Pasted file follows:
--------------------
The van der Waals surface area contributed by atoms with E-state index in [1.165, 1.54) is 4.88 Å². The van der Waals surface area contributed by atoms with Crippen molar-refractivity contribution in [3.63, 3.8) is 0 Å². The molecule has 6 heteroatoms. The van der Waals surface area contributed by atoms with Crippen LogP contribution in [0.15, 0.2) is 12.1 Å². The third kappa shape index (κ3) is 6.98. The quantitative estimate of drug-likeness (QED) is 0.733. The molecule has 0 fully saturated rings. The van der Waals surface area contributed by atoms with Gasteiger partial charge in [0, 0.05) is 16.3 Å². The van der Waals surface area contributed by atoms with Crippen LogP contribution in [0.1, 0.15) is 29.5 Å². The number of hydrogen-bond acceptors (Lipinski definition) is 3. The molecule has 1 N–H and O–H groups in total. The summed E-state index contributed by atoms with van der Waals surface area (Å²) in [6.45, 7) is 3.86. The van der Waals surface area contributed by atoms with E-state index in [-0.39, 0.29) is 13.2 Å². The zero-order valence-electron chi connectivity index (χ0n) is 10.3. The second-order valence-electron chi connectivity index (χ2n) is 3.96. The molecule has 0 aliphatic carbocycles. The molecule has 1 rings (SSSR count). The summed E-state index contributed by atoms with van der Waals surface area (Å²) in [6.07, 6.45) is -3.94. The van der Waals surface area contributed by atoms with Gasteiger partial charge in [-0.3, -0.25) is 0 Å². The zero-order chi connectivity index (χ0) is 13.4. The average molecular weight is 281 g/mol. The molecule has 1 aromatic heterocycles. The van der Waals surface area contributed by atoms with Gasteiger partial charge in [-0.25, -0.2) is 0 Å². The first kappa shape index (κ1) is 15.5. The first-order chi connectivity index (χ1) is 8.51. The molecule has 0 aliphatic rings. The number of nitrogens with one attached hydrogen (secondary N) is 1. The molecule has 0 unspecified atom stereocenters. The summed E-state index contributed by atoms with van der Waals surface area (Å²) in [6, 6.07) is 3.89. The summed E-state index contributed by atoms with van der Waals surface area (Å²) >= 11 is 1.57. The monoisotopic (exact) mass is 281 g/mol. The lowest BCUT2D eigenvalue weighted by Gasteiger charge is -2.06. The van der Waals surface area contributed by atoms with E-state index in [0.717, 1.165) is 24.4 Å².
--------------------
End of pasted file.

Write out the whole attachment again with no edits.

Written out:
The van der Waals surface area contributed by atoms with E-state index in [1.165, 1.54) is 4.88 Å². The van der Waals surface area contributed by atoms with Crippen molar-refractivity contribution in [3.63, 3.8) is 0 Å². The molecule has 6 heteroatoms. The van der Waals surface area contributed by atoms with Crippen LogP contribution in [0.15, 0.2) is 12.1 Å². The third kappa shape index (κ3) is 6.98. The quantitative estimate of drug-likeness (QED) is 0.733. The molecule has 0 fully saturated rings. The van der Waals surface area contributed by atoms with Gasteiger partial charge in [0, 0.05) is 16.3 Å². The van der Waals surface area contributed by atoms with Crippen LogP contribution in [0.1, 0.15) is 29.5 Å². The number of hydrogen-bond acceptors (Lipinski definition) is 3. The molecule has 1 N–H and O–H groups in total. The summed E-state index contributed by atoms with van der Waals surface area (Å²) in [6.45, 7) is 3.86. The van der Waals surface area contributed by atoms with E-state index in [-0.39, 0.29) is 13.2 Å². The zero-order valence-electron chi connectivity index (χ0n) is 10.3. The second-order valence-electron chi connectivity index (χ2n) is 3.96. The molecule has 0 aliphatic carbocycles. The molecule has 1 rings (SSSR count). The summed E-state index contributed by atoms with van der Waals surface area (Å²) in [6.07, 6.45) is -3.94. The van der Waals surface area contributed by atoms with Gasteiger partial charge in [-0.3, -0.25) is 0 Å². The zero-order chi connectivity index (χ0) is 13.4. The average molecular weight is 281 g/mol. The molecule has 1 aromatic heterocycles. The van der Waals surface area contributed by atoms with Gasteiger partial charge in [-0.25, -0.2) is 0 Å². The first kappa shape index (κ1) is 15.5. The first-order chi connectivity index (χ1) is 8.51. The molecule has 0 aliphatic rings. The number of nitrogens with one attached hydrogen (secondary N) is 1. The molecule has 0 unspecified atom stereocenters. The summed E-state index contributed by atoms with van der Waals surface area (Å²) in [6, 6.07) is 3.89. The summed E-state index contributed by atoms with van der Waals surface area (Å²) >= 11 is 1.57. The monoisotopic (exact) mass is 281 g/mol. The lowest BCUT2D eigenvalue weighted by Gasteiger charge is -2.06. The van der Waals surface area contributed by atoms with E-state index in [0.717, 1.165) is 24.4 Å².